VC Book available for pre-order

Posted: January 26th, 2011 | Author: Manuel Lima | Filed under: Uncategorized | No Comments »

It’s been more than a year since I started this long exciting journey, 17 months to be precise, and I’m very happy to announce today that the book is finally available for pre-order from Amazon, Barnes & Noble, Waterstones (amongst others). With a foreword by Lev Manovich, VisualComplexity: Mapping Patterns of Information is a deep dive into two major disciplines that witnessed a meteoric rise in the last decade: network science and information visualization.

The book is far more than a showcase of VisualComplexity.com. In fact, around one third of the estimated 300 featured images have never been showcased on the website. Due to its broader scope, it does actually seem that the website emerged from the book, other than the other way around. The book yields a comprehensive view on the visual representation of networks, delving into historical precedents (with some beautiful medieval imagery), various contemporary subjects and methods, and a range of future prospects. It looks at the depiction of networks from a practical and functional perspective, as a key driver for understanding the complex connectedness of modern society, but also explores the alluring qualities of the network schema, responsible for a considerable shift in contemporary art and culture. Divided in 7 chapters the book is ultimately a testimony to the enthralling power of networks and visualization.

In July 2009 while still working for Nokia I signed a contract with Princeton Architectural Press, for what would be one of the most challenging experiences of my life. I was immediately concerned with the deadline ahead of me, since I knew how much needed to be done. On Saturday, July 25, when riding the train back home from TEDGlobal in Oxford, UK, and after being inspired by every single person and story in that conference, I quickly decided the only possible way I could accomplish the book was to embrace it full-time. The following Monday I communicated my decision to Nokia and in late-August I left the company.

What followed were months of hard, intense work, countless hours, more than 1200 emails, and many ups and downs. I had an idea it wouldn’t be that easy, but I never expected it to be so hard. I guess it doesn’t help when you’re too meticulous, self-critical and demanding. A lot has changed in my life since then. I got married only a few months after, and more recently started a new job, moved to a different city in a different country. Coincidentally I’m now living a few blocks from Princeton Architectural Press, a publisher I came to care and respect like no other. The last couple of months have also been very rewarding, since you finally see all loose pieces of the book come together into a coherent whole with a unique personality.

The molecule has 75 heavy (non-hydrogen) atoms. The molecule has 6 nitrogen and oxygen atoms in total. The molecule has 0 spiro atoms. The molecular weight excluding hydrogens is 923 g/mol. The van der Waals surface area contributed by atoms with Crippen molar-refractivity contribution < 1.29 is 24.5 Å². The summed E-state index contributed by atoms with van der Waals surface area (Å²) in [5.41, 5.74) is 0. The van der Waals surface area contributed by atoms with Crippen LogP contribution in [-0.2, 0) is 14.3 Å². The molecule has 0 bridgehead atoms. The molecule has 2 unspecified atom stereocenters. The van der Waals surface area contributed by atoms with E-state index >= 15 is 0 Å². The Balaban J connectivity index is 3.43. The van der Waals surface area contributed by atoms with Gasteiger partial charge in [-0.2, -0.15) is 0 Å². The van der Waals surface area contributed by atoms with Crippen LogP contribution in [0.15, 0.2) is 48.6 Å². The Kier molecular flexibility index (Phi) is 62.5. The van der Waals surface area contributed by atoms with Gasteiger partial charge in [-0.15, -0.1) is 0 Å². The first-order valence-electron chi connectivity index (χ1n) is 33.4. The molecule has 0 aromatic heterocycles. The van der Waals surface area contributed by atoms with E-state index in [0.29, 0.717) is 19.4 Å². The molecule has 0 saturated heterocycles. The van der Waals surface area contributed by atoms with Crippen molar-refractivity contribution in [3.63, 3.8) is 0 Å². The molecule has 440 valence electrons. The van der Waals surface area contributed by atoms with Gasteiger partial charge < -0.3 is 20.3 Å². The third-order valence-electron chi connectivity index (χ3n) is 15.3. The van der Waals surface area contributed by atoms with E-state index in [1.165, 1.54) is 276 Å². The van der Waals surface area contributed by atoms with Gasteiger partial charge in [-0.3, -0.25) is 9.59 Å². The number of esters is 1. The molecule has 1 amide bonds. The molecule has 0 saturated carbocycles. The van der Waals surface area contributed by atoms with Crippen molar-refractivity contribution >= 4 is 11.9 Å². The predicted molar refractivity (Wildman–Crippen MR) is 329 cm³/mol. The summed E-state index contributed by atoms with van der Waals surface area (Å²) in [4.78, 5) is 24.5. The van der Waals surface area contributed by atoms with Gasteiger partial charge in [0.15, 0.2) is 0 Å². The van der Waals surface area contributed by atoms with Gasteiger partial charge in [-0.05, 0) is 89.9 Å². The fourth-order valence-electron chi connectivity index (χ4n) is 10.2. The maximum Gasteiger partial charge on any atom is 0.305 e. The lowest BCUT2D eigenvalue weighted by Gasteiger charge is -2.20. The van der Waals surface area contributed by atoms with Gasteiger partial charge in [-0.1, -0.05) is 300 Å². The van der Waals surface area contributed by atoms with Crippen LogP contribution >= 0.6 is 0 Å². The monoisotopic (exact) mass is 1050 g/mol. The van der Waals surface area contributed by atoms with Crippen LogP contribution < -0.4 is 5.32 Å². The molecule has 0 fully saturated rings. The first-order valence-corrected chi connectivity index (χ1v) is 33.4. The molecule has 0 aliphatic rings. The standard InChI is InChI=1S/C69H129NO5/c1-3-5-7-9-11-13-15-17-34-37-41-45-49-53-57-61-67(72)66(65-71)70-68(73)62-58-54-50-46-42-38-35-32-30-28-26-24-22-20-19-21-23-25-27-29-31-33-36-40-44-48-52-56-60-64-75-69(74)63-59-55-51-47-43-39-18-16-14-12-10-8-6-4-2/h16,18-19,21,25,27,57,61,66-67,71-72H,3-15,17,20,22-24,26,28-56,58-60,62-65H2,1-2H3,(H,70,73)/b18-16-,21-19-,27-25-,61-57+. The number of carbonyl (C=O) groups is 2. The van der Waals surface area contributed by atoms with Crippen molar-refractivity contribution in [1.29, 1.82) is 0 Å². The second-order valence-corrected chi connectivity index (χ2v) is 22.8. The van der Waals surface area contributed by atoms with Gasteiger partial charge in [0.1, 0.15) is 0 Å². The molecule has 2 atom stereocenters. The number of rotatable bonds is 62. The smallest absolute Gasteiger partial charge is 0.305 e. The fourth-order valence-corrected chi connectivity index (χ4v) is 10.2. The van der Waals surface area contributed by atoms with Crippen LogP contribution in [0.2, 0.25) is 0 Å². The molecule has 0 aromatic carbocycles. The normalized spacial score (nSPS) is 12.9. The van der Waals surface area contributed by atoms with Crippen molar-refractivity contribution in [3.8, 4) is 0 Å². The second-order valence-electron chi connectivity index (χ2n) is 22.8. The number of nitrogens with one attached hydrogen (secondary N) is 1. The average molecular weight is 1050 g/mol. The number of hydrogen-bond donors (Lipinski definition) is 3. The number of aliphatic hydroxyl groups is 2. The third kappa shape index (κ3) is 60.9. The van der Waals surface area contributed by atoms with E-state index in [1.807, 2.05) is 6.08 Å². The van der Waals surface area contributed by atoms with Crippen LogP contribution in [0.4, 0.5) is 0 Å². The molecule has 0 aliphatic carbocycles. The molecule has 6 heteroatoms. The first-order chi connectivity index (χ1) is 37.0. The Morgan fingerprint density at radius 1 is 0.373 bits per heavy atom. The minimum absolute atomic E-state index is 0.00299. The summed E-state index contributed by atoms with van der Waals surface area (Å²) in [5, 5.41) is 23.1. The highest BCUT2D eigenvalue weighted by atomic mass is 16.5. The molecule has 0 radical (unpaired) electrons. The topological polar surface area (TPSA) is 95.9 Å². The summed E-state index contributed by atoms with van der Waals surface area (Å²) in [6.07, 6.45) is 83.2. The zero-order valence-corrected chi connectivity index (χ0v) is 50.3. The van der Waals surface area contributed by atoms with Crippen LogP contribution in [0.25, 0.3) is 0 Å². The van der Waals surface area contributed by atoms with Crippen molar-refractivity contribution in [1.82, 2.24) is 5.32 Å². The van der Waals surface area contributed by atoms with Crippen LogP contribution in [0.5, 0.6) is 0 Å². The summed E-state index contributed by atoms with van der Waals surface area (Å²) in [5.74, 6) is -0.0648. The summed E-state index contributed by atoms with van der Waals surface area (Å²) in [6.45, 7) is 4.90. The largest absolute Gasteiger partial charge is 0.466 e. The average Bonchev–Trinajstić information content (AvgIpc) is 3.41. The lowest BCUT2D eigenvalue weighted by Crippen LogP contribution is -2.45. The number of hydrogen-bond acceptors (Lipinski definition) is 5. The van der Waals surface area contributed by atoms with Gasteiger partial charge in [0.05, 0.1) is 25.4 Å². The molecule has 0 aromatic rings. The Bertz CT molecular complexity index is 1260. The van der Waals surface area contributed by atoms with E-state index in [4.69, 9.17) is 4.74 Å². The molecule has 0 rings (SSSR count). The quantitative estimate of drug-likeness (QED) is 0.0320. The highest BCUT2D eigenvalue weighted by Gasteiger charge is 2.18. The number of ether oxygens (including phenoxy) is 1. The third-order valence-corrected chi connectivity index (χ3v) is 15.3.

There’s a lot more to say, and I promise I will keep posting more updates, interesting facts, page samples, final cover design, and related events in the coming months. But in the meantime, if you want to make sure you get the book as soon as it comes out in late summer, you can pre-order it on Amazon. Pre-orders are also a great way to support an author, since it shows advance interest in the book. You can also follow updates on Twitter or Facebook.


Radial Convergence

Posted: January 25th, 2011 | Author: Manuel Lima | Filed under: Uncategorized | 1 Comment »

When I first started grouping projects in VC by visual method, in June 2007, radial convergence was already the most popular group with roughly eight projects. You can see that early classification in a now-extinct page of VisualComplexity.com, back in the day of June 10, 2007 (thanks to WayBackMachine):

As you can see from the image above, those eight radial convergence projects were amongst the first to be indexed in VC. Interestingly enough, three of them, respectively AS Internet Graph (2002), GNOM (2005), and Circos (2005) are amongst my favorites to this day. Although I had started talking about this method in conferences like MeshForum (San Francisco) and reboot 9.0 (Copenhagen, Denmark) it remained nameless for a while. The label came out from a need to classify this and other layout types within the growing collection of projects. Since the model is essentially defined by a radial ordering of items converging with each other, the title radial convergence became an intuitive fit. However, it was hard to predict the method would take off as much as it did. Within the last three years it has become immensely popular, and it seems that with every batch of new projects added to VC there’s always one exhibiting this favored layout.

There are probably many reasons that can explain this popularity. First, it’s a simple execution. It’s probably one of the easiest and fastest ways to trial or visually convey a relational database. Second, it’s remarkably alluring. Humans have a widely known and documented obsession with the circle and many of its iconographic qualities that have been revered through millennia, such as divinity, perfection, unity, or closure. Third, if we add to the previous reasons the growing availability of data, number of visualization enthusiasts, and easy-to-use software, then we have the perfect conditions for growth, multiplication, and increasing popularity.

Currently there are 33 projects under radial convergence in VC, mapping a variety of subjects, from IP addresses to Facebook friends. Here’s a screenshot of all of them, as of January 24, 2011.